Canada, as an investment destination, isn't getting its due; our firm's recommendations below allow you to take advantage of plays on the Great White North that are now intrinsically strong but undervalued.
Let's first examine Canada's banks. Six of these banks hold about 90% of the nation's banking assets. This is a classic oligopoly, which enables them to price their services advantageously and maintain a stable deposit base. The nation's banks are consistently ranked among the world's strongest and safest, most recently according to Bloomberg and Global Finance
Our favorite in the group is Bank of Nova Scotia
(TSE:BNS). Popularly known as Scotia Bank, it's well diversified in both operations and geography. Scotia is expanding both through organic growth and acquisitions; it's had 30 since 2007. Total assets have increased 27% in two years, and the bank's significant international diversification includes Latin America and Asia. However, returns on common equity have remained solid, averaging 17.4% over the last five and a half years, with steady asset quality and strong cost controls.
Canada is also a resource-rich economy with huge confirmed oil reserves; it's also a major producer and exporter of minerals, natural gas, and agricultural commodities.
Our favorite investment in this broad sector is TransCanada Corp.
(NYSE:TRP). We like this conservative, high-yield stock partly because it has been depressed by political controversy and uncertainty, despite the underlying stability of its business. TransCanada is one of the largest pipeline operators in North America, with some 35,000 miles of natural gas pipelines. The US government has delayed a decision about whether to allow complete construction of the partly built Keystone XL pipeline here. But TransCanada already is moving ahead with a new Canada-only proposal.
TransCanada's low-risk pipeline business, with high barriers to entry, represents 77% of cash flow. And we believe management will continue to seek ways to offset declining natural gas volumes from western Canada. Growth historically has been low but stable. Meanwhile, the dividend has increased for 13 consecutive years, rising 130% over that time. Yielding 4% now, with dividend-growth a probability, this is another bond substitute for long-term investors.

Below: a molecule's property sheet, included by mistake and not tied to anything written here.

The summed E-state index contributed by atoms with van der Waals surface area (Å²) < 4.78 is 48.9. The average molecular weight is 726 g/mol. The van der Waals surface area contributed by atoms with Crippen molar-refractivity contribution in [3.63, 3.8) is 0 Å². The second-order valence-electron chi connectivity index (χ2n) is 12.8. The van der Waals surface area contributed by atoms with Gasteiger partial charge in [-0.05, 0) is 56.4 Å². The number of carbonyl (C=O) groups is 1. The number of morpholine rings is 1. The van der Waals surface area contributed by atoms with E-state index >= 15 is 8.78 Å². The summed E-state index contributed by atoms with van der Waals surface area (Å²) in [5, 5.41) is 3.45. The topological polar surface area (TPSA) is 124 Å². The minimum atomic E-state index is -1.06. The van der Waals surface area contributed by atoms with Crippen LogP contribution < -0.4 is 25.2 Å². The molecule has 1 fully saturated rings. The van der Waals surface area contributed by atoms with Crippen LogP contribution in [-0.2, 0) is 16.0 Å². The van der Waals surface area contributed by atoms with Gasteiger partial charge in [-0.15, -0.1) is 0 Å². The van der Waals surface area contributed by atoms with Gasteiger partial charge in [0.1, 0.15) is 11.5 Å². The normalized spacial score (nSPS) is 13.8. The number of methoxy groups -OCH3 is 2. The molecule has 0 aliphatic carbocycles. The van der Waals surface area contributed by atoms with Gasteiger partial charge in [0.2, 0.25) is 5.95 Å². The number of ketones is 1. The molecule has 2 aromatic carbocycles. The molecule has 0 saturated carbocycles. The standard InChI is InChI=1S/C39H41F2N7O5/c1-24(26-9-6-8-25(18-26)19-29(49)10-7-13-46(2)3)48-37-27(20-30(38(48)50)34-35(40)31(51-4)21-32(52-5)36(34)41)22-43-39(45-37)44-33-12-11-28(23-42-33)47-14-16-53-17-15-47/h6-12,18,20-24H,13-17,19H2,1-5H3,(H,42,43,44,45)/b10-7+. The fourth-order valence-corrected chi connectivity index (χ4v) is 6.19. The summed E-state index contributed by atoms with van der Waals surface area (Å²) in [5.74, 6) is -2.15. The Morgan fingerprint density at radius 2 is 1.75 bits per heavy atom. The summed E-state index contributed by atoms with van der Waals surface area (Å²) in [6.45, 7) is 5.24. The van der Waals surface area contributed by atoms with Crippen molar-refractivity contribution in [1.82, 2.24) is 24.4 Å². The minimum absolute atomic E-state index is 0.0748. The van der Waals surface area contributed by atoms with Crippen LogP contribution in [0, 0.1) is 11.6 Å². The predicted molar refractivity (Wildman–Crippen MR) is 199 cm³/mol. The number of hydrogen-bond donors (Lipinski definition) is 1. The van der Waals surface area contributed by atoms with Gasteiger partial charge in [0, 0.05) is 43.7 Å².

Among Canada's other investments, we also like Magna International
(NYSE:MGA). As one of the world's largest, most diversified auto parts suppliers, it's benefiting from the auto industry's renaissance and increased outsourcing. Based in Ontario, Magna provides a wide variety of services, from vehicle engineering and assembly, to parts production. With $32.7 billion in sales, it has 315 manufacturing operations in 29 countries.
Magna's sales and earnings for this year's first six months exceeded consensus expectations. Sales jumped 16% to a record $8.96 billion in the second quarter, and management raised full-year revenue guidance. Analysts have boosted their earnings estimates for Magna International, for a current EPS consensus of $6.14 in 2013 and $7.38 in 2014.
Magna is cash rich ($1.2 billion, with low debt) and shareholder oriented. It has boosted its quarterly dividend by 78% over the past three years. The company is also in the middle of a 12 million share-buyback program. Shares have soared over the last 12 months, but the stock is still cheap in light of its growth, trading at just 13 times forward earnings. Given improving industry fundamentals, we believe the shares offer good value.
Numerous other Canada investments look attractive now for long-term investors, particularly in mining, railroads, and agriculture.
The best single way to invest in Canada is via iShares MSCI Canada
(NYSEARCA:EWC), an exchange-traded fund (ETF) that tracks about 85% of the nation's stock market. This ETF holds about 100 stocks that primarily trade on the Toronto Stock Exchange. Some 40% of EWC's holdings are energy and materials companies, led by Suncor Energy
(NYSE:SU), Canadian Natural Resources
(NYSE:ENB) and TransCanada. Financials account for another 35%.
Editor's Note: This Personal Finance article by Philip Springer was originally syndicated by MoneyShow.
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